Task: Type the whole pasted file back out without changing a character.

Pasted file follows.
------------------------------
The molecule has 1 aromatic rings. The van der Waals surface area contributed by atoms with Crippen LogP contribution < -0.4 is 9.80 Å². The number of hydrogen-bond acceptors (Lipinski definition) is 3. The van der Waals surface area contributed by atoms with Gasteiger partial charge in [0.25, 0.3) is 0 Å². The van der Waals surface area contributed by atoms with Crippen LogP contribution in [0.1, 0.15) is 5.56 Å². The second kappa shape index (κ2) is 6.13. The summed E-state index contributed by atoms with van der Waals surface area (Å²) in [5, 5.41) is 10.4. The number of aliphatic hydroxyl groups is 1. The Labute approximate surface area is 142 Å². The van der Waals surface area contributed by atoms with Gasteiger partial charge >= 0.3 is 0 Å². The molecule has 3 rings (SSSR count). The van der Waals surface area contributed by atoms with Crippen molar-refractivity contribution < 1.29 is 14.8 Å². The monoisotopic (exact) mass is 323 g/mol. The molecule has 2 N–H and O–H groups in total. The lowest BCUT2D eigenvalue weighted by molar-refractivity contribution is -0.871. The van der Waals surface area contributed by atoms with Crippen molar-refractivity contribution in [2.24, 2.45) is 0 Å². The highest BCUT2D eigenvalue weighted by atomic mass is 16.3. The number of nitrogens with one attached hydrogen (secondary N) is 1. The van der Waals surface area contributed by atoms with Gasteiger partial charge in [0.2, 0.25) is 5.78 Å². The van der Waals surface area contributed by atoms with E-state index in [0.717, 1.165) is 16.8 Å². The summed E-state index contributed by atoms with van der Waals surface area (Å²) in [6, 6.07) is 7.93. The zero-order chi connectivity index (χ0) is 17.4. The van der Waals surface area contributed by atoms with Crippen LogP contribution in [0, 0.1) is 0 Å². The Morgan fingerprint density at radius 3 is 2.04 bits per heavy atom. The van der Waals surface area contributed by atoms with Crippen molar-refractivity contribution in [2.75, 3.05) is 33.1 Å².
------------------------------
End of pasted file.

The molecule has 1 aromatic rings. The van der Waals surface area contributed by atoms with Crippen LogP contribution < -0.4 is 9.80 Å². The number of hydrogen-bond acceptors (Lipinski definition) is 3. The van der Waals surface area contributed by atoms with Gasteiger partial charge in [0.25, 0.3) is 0 Å². The van der Waals surface area contributed by atoms with Crippen LogP contribution in [0.1, 0.15) is 5.56 Å². The second kappa shape index (κ2) is 6.13. The summed E-state index contributed by atoms with van der Waals surface area (Å²) in [5, 5.41) is 10.4. The number of aliphatic hydroxyl groups is 1. The Labute approximate surface area is 142 Å². The van der Waals surface area contributed by atoms with Gasteiger partial charge >= 0.3 is 0 Å². The molecule has 3 rings (SSSR count). The van der Waals surface area contributed by atoms with Crippen molar-refractivity contribution < 1.29 is 14.8 Å². The monoisotopic (exact) mass is 323 g/mol. The molecule has 2 N–H and O–H groups in total. The lowest BCUT2D eigenvalue weighted by molar-refractivity contribution is -0.871. The van der Waals surface area contributed by atoms with Crippen molar-refractivity contribution in [2.24, 2.45) is 0 Å². The highest BCUT2D eigenvalue weighted by atomic mass is 16.3. The number of nitrogens with one attached hydrogen (secondary N) is 1. The van der Waals surface area contributed by atoms with Gasteiger partial charge in [0.2, 0.25) is 5.78 Å². The van der Waals surface area contributed by atoms with E-state index in [0.717, 1.165) is 16.8 Å². The summed E-state index contributed by atoms with van der Waals surface area (Å²) in [6, 6.07) is 7.93. The zero-order chi connectivity index (χ0) is 17.4. The van der Waals surface area contributed by atoms with Crippen LogP contribution in [0, 0.1) is 0 Å². The Morgan fingerprint density at radius 3 is 2.04 bits per heavy atom. The van der Waals surface area contributed by atoms with Crippen molar-refractivity contribution in [2.75, 3.05) is 33.1 Å².